I spend three times as much time researching how to market and publish and sell my books as I do actually doing those things. But people keep asking me, “When is your next book coming out? What’s it going to be about?” I used to think this was just flattering. It felt like something people would ask "real" authors whose day job is writing novels, and I loved it. But as time flies by and I become increasingly wrapped up in marketing Unsealed, it’s starting to make me a little bit stressed because I need to capitalize on any success that Unsealed brings. I need to follow up with another book. People aren’t going to wait around for years while I get my act together and get my next book out. They’ll move on to some other author with a good story and a faster turnaround time. The problem is, right now, I have absolutely no idea what the F--- I am going to write about next.
Ugh. I just don’t have the time to be un-inspired!
I’ve read advice by other artists who simply say: “Let the inspiration come to you! The right story will find you when the time is right.”
Okay. That’s cool if you want to be all yogi about it, but I don’t have time for that.
I mean, it is really soothing advice and it has merit. There’s a kind of serenity to leaving your fate to the universe. The universe gifted me with the story for Unsealed, maybe it’ll do that again. But I’m on the clock. I can’t wait another decade or two to get this next idea. I need it now. Maybe it’ll come tonight or tomorrow, next week or next month. But it could also be next year, in five years, or even fifteen. Or never. And I can’t risk that.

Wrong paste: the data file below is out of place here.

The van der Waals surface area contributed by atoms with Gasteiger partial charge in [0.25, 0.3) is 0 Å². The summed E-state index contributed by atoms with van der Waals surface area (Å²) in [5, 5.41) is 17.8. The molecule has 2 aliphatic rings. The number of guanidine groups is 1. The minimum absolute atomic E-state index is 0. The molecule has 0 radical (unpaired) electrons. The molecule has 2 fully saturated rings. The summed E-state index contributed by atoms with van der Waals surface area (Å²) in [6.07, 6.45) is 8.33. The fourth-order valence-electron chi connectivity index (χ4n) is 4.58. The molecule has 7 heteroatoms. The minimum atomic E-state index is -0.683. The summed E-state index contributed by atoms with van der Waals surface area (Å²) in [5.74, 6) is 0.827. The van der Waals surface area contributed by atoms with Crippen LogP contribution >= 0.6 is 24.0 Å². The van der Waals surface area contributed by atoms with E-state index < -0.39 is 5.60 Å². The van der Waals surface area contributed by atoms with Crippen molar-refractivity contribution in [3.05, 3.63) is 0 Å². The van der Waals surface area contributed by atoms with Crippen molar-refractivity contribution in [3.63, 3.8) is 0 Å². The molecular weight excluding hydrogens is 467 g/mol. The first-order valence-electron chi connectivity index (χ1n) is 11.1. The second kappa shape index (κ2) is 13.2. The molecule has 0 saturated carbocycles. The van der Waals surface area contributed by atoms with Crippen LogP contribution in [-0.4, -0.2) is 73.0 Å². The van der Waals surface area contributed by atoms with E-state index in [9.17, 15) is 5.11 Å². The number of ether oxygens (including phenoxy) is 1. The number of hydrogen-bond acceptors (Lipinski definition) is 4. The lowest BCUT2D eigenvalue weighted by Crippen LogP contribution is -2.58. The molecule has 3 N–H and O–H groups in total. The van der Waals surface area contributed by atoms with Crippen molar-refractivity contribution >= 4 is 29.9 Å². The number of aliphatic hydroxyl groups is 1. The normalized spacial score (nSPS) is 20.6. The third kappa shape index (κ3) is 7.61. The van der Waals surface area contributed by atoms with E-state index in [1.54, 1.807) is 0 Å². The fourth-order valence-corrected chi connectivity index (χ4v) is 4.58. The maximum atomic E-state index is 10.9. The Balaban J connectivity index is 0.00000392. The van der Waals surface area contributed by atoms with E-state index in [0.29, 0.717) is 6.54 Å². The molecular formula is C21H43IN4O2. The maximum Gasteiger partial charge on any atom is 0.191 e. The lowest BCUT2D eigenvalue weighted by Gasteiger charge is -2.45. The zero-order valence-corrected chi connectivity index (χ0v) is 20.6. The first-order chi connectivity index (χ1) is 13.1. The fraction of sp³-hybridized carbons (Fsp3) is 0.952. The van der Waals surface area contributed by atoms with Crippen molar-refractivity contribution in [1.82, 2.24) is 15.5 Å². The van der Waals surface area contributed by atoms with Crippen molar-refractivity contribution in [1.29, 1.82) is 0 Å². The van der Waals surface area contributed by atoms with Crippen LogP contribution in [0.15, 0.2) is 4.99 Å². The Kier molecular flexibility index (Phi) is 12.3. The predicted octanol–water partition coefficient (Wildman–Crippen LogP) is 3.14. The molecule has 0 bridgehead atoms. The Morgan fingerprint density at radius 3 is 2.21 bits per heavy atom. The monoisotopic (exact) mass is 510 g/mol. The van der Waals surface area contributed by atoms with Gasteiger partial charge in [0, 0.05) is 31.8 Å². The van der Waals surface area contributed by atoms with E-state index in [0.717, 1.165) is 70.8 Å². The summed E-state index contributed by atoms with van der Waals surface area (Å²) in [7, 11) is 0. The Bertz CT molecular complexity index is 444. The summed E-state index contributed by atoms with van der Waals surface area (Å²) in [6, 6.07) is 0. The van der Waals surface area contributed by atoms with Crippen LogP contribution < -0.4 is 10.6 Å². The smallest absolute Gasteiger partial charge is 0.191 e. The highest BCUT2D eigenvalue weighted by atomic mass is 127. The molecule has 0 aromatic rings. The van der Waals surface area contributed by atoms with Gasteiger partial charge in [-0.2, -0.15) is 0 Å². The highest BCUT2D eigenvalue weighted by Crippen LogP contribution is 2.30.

I’m making time to write. I put myself in front of a blank page at least every few days and tell my fingers to just go. But they have no idea where they want to go. There are so many possible storylines in my head, but none yet with the same kind of oomph I felt when starting to write Unsealed. That book contains my heart and soul. I put everything I had into it – every emotion, every ounce of sympathy and empathy and compassion, and every bit of fight. Not only did I find the story incredibly inspiring, but I thought about it and toyed with it for years so my idea was pretty fully-formed before I started putting words to a page.
And that's what's causing the issue now: I feel so connected to Liam and Kara’s characters, and their story, that I can’t seem to get excited enough about new characters to develop them and write their story. I’ve heard writers and actors say that they feel like they get to know their characters on such a deep level that, when they stop writing or playing them, there comes a sort of mourning period… or vacancy in their lives, rather. I think that’s the problem with me. It’s comfortable writing about Kara and Liam because I know them. They’re fully-developed characters that feel like real people because I’ve been thinking and writing about them for so long. That’s why it feels weird to start over with new characters who don’t have the same complexity yet, who still don’t have a fully-formed story. It's hard to start over.
That said, maybe this is all me making an excuse because I still can’t think of what I want to write next. I have a little black book filled with ideas and inspiration, but I cannot pick one for the life of me. I have plans started for about five of them, all of which I abandoned after a mere couple days. So, rather than starting on a sixth, I decided to write this rambling blog post. Procrastination at it’s finest – at least I was somewhat productive, right? But now it's time I got my head back in the game.
#AuthorLife is hard. And I’m loving every single minute of it.